Why Do Dogs Bury Bones?

Instinct, of course. They’re protecting their assets.


The answer to the often-asked question of why do dogs bury bones in the ground is simple: Instinct tells them to bury things they consider valuable, but can’t consume right now, to protect their stash from their packmates, competitors, or other animals.

So, why does your dog hide bones or toys in the house? Probably because he feels he must hide them from another dog (or two, or three), but he can’t get outside to do it.

Burying is a natural behavior going back millennia, and it’s only a problem if it causes too much damage or becomes compulsive. If digging is compulsive with your dog, you’ll need the help of a professional trainer or a veterinarian to find and fix the issue’s cause.

Certain breeds are more prone to digging than others. Terriers, Dachshunds, Beagles, Bassets, and Miniature Schnauzers were all bred to hunt ground-dwelling varmints, so digging is pretty much part of their DNA.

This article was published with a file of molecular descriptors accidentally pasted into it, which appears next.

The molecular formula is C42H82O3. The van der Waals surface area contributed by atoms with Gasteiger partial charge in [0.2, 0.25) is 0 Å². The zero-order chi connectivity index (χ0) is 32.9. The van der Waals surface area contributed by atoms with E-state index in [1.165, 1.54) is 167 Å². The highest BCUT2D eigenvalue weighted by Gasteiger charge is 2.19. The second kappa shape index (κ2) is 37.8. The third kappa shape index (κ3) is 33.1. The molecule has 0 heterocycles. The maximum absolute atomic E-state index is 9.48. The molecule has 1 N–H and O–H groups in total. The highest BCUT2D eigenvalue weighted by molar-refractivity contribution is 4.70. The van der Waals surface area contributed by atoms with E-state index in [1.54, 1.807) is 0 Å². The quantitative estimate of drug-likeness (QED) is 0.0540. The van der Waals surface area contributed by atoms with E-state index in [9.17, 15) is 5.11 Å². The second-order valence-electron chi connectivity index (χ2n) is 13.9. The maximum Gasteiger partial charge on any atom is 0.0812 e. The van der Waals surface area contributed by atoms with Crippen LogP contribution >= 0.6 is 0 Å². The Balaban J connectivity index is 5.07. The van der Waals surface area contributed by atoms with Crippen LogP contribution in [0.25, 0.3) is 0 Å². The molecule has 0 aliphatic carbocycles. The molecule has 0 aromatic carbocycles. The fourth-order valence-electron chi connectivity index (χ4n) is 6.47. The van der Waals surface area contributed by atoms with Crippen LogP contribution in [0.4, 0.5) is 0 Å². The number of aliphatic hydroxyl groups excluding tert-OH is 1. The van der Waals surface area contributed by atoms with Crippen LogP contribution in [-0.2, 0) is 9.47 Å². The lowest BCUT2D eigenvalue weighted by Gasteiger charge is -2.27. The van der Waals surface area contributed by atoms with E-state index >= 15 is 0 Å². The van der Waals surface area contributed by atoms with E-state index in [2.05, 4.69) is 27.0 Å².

It’s thought that rescue dogs tend to bury bones and food because often they were once starving and learned to cache food. Digging is also a self-soothing behavior if a dog is anxious, often another issue with rescue dogs.

But it’s generally not healthy for dogs to eat bones and flesh that’s been buried, because the decomposition can cause diarrhea, vomiting, or salmonella.

If your dog is digging, or burying toys, in your bed it probably has to do with another instinct, though. It’s his instinct to feel warm and safe where he lies down that makes him dig in your bed.